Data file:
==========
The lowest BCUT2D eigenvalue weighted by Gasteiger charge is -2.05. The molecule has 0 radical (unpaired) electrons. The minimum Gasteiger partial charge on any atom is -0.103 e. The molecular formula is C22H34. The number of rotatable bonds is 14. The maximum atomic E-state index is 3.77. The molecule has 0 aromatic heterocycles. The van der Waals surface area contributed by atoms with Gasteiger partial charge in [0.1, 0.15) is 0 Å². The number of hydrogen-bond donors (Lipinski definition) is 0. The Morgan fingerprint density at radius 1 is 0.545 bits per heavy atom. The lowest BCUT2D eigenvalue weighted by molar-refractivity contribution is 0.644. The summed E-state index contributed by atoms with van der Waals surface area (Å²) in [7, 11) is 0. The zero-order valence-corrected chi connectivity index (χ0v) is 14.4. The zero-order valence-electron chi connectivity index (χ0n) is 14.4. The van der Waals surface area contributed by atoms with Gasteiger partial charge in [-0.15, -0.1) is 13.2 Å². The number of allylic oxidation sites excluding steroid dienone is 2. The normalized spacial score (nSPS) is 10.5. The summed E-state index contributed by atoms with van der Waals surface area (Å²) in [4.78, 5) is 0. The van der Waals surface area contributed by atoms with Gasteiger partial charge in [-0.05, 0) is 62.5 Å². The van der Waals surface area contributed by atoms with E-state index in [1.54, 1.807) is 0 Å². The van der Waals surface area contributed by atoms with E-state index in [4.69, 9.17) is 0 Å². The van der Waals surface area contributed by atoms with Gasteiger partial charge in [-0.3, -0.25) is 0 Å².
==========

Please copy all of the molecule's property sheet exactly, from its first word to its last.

The lowest BCUT2D eigenvalue weighted by Gasteiger charge is -2.05. The molecule has 0 radical (unpaired) electrons. The minimum Gasteiger partial charge on any atom is -0.103 e. The molecular formula is C22H34. The number of rotatable bonds is 14. The maximum atomic E-state index is 3.77. The molecule has 0 aromatic heterocycles. The van der Waals surface area contributed by atoms with Gasteiger partial charge in [0.1, 0.15) is 0 Å². The number of hydrogen-bond donors (Lipinski definition) is 0. The Morgan fingerprint density at radius 1 is 0.545 bits per heavy atom. The lowest BCUT2D eigenvalue weighted by molar-refractivity contribution is 0.644. The summed E-state index contributed by atoms with van der Waals surface area (Å²) in [7, 11) is 0. The zero-order valence-corrected chi connectivity index (χ0v) is 14.4. The zero-order valence-electron chi connectivity index (χ0n) is 14.4. The van der Waals surface area contributed by atoms with Gasteiger partial charge in [-0.15, -0.1) is 13.2 Å². The number of allylic oxidation sites excluding steroid dienone is 2. The normalized spacial score (nSPS) is 10.5. The summed E-state index contributed by atoms with van der Waals surface area (Å²) in [4.78, 5) is 0. The van der Waals surface area contributed by atoms with Gasteiger partial charge in [-0.05, 0) is 62.5 Å². The van der Waals surface area contributed by atoms with E-state index in [1.54, 1.807) is 0 Å². The van der Waals surface area contributed by atoms with E-state index in [4.69, 9.17) is 0 Å². The van der Waals surface area contributed by atoms with Gasteiger partial charge in [-0.3, -0.25) is 0 Å².